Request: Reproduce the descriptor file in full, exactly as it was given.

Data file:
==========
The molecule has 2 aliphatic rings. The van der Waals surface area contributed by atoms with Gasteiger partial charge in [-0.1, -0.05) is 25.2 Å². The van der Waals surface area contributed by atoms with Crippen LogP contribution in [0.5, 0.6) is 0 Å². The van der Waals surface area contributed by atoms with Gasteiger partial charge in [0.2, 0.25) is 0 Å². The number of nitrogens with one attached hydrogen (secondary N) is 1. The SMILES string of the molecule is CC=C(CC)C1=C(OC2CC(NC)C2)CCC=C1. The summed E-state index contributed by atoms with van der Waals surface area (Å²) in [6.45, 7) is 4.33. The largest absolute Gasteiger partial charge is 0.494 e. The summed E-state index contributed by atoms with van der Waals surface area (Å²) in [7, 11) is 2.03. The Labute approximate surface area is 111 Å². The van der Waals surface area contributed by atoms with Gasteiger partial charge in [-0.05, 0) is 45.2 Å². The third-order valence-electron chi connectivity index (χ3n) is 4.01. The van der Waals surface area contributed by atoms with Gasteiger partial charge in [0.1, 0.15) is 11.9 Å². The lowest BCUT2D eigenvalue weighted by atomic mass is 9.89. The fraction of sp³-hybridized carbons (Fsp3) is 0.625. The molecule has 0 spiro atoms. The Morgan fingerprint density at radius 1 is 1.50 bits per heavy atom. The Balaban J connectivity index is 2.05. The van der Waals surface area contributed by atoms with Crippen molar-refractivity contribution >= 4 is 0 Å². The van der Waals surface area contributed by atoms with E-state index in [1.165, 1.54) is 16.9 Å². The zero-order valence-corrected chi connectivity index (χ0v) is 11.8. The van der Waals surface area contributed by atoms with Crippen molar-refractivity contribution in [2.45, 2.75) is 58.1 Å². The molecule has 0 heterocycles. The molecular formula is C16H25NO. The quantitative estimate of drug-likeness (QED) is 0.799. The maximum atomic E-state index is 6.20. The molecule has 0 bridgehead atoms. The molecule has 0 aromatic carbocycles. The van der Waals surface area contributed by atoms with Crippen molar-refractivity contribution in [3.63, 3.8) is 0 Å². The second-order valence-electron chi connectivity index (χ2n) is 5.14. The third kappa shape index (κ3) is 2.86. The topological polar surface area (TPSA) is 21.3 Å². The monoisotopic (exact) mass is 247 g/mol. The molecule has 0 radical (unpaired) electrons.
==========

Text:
The molecule has 2 aliphatic rings. The van der Waals surface area contributed by atoms with Gasteiger partial charge in [-0.1, -0.05) is 25.2 Å². The van der Waals surface area contributed by atoms with Crippen LogP contribution in [0.5, 0.6) is 0 Å². The van der Waals surface area contributed by atoms with Gasteiger partial charge in [0.2, 0.25) is 0 Å². The number of nitrogens with one attached hydrogen (secondary N) is 1. The SMILES string of the molecule is CC=C(CC)C1=C(OC2CC(NC)C2)CCC=C1. The summed E-state index contributed by atoms with van der Waals surface area (Å²) in [6.45, 7) is 4.33. The largest absolute Gasteiger partial charge is 0.494 e. The summed E-state index contributed by atoms with van der Waals surface area (Å²) in [7, 11) is 2.03. The Labute approximate surface area is 111 Å². The van der Waals surface area contributed by atoms with Gasteiger partial charge in [-0.05, 0) is 45.2 Å². The third-order valence-electron chi connectivity index (χ3n) is 4.01. The van der Waals surface area contributed by atoms with Gasteiger partial charge in [0.1, 0.15) is 11.9 Å². The lowest BCUT2D eigenvalue weighted by atomic mass is 9.89. The fraction of sp³-hybridized carbons (Fsp3) is 0.625. The molecule has 0 spiro atoms. The Morgan fingerprint density at radius 1 is 1.50 bits per heavy atom. The Balaban J connectivity index is 2.05. The van der Waals surface area contributed by atoms with Crippen molar-refractivity contribution >= 4 is 0 Å². The van der Waals surface area contributed by atoms with E-state index in [1.165, 1.54) is 16.9 Å². The zero-order valence-corrected chi connectivity index (χ0v) is 11.8. The van der Waals surface area contributed by atoms with Crippen molar-refractivity contribution in [2.45, 2.75) is 58.1 Å². The molecule has 0 heterocycles. The molecular formula is C16H25NO. The quantitative estimate of drug-likeness (QED) is 0.799. The maximum atomic E-state index is 6.20. The molecule has 0 bridgehead atoms. The molecule has 0 aromatic carbocycles. The van der Waals surface area contributed by atoms with Crippen molar-refractivity contribution in [3.63, 3.8) is 0 Å². The second-order valence-electron chi connectivity index (χ2n) is 5.14. The third kappa shape index (κ3) is 2.86. The topological polar surface area (TPSA) is 21.3 Å². The monoisotopic (exact) mass is 247 g/mol. The molecule has 0 radical (unpaired) electrons.